Some of the UK’s biggest heating manufacturers have revealed how they are taking steps towards zero carbon heating.
A total of 24 heating and mechanical engineering companies have signed up to the Net Zero By Design report and are calling for policy changes to help them meet the country’s goal of eliminating or offsetting national carbon emissions fully by 2050.
BEAMA chief executive Dr Howard Porter has said that the Net Zero by Design report is an “opportunity” for the UK to build up its expertise in sustainability. HVAC manufacturers have echoed his comments, with some voicing concerns about a skills challenge and how lack of training and knowledge could hamper decarbonisation plans.
The report highlights the need for a strong focus on energy efficiency to support other technological developments towards low carbon buildings. HVAC companies point out that any changes to Building Regulations to support this would need to be robustly enforced if ambitious decarbonisation goals are to be achieved.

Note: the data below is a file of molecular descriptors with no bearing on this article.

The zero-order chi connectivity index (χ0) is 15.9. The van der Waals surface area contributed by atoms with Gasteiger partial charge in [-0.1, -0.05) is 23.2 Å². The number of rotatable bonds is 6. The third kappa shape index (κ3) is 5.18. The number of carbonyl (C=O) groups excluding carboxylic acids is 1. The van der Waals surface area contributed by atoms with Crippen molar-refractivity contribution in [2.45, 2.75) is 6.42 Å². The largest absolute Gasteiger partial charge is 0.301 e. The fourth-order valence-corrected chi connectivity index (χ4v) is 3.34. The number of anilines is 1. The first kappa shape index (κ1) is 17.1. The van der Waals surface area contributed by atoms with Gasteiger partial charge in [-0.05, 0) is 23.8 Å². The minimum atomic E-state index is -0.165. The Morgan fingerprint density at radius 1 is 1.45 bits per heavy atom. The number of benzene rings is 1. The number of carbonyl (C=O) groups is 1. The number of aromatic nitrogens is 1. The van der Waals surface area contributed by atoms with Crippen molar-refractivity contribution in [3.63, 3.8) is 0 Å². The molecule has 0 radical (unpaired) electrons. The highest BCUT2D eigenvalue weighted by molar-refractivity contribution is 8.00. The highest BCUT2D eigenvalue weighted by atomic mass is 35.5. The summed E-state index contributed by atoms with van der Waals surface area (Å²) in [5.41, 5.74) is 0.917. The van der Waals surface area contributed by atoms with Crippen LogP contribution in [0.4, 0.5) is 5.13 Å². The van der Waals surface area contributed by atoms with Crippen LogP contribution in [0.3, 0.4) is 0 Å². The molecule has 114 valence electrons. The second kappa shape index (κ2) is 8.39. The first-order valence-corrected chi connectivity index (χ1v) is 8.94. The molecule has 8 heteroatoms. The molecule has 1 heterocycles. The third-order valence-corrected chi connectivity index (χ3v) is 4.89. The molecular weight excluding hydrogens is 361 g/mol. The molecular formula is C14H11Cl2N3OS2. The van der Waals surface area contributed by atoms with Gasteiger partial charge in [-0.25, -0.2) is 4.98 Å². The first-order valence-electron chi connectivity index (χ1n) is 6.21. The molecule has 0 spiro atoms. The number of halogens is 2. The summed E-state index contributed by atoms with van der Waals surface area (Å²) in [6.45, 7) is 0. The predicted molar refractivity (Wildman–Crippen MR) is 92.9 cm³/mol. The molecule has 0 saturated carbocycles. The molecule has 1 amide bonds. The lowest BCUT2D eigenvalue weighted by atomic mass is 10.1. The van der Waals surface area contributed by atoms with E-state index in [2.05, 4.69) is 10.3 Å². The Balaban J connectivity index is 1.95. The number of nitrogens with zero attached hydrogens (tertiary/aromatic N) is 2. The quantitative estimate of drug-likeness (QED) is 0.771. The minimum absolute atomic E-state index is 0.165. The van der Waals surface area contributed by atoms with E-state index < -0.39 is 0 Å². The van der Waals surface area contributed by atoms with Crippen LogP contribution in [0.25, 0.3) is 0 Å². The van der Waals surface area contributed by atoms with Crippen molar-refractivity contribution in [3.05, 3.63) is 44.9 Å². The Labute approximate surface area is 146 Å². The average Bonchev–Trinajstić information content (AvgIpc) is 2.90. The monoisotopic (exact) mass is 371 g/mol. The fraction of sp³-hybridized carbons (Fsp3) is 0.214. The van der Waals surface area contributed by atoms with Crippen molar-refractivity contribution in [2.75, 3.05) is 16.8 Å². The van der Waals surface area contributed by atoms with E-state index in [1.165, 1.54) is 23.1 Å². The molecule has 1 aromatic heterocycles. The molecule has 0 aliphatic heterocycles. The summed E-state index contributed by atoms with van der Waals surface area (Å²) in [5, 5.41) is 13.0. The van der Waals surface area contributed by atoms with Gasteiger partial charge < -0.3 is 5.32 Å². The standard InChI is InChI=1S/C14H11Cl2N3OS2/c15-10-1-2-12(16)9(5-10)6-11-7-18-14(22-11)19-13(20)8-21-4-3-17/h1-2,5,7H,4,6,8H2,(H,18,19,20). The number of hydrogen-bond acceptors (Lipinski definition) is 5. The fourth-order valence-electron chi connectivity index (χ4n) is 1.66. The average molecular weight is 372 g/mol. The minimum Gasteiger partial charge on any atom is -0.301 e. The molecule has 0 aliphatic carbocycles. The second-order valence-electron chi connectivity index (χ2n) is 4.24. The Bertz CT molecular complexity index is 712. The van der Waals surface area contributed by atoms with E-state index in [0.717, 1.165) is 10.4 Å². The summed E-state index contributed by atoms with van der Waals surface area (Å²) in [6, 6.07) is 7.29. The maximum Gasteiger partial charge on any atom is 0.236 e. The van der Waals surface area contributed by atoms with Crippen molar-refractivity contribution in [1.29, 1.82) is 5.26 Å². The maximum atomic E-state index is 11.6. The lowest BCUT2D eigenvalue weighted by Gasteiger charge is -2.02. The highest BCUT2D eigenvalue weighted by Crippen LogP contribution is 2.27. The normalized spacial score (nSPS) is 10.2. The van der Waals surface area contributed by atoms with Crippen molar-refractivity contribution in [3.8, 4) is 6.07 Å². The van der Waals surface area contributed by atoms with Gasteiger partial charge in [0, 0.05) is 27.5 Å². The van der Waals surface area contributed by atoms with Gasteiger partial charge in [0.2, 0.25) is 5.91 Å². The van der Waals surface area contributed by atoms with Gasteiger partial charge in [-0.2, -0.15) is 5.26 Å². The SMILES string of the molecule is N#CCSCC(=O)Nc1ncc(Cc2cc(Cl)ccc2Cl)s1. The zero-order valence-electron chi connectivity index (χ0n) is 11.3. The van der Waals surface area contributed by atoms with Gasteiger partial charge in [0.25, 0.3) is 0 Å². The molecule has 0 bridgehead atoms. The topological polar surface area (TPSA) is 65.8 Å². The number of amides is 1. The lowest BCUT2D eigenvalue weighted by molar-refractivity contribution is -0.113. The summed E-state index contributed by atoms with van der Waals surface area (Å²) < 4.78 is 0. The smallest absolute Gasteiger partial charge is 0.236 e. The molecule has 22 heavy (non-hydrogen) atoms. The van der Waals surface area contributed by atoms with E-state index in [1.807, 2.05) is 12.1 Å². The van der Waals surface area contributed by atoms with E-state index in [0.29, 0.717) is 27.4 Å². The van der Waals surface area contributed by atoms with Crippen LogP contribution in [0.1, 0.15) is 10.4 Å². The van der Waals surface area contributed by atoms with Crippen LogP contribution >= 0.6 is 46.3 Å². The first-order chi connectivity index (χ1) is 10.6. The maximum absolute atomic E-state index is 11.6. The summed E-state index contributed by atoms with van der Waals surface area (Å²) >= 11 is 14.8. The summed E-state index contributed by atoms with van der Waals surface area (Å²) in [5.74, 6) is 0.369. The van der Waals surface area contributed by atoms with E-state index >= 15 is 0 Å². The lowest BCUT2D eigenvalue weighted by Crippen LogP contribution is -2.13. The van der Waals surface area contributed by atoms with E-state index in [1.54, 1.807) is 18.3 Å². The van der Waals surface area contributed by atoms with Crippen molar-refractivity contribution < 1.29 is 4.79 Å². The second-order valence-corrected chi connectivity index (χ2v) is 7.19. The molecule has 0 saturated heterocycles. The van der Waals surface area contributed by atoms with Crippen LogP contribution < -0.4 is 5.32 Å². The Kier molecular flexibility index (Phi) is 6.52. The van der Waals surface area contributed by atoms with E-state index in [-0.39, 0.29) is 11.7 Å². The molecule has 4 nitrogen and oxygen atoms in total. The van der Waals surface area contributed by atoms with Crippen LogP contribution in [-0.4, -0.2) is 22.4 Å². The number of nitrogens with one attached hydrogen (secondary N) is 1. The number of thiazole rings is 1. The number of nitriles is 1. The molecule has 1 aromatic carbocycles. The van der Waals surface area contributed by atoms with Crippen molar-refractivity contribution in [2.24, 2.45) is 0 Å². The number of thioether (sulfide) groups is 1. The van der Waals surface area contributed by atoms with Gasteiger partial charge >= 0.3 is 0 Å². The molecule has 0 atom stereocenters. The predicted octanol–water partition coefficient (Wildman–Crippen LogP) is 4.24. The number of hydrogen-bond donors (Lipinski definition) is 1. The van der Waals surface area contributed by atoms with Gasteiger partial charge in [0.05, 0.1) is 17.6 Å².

The government is being called on to consider financial incentives for lower carbon technologies, such as reduced VAT, and has been criticised for planning to remove existing inducements such as reduced VAT on solar and storage.
HVAC manufacturers believe that long-term planning is needed to develop a solution that incorporates different technologies, such as heat pumps and boilers powered by hydrogen, structured training programmes and efficiency measures including insulation. Jan Rosenow, Director of European programmes with the Regulatory Assistance Project (RAP), believes a combination of low-carbon heating technologies and energy efficiency improvements is the solution to decarbonising heating, with the big challenge being to encourage mass uptake of low carbon technology alongside far greater energy efficiency.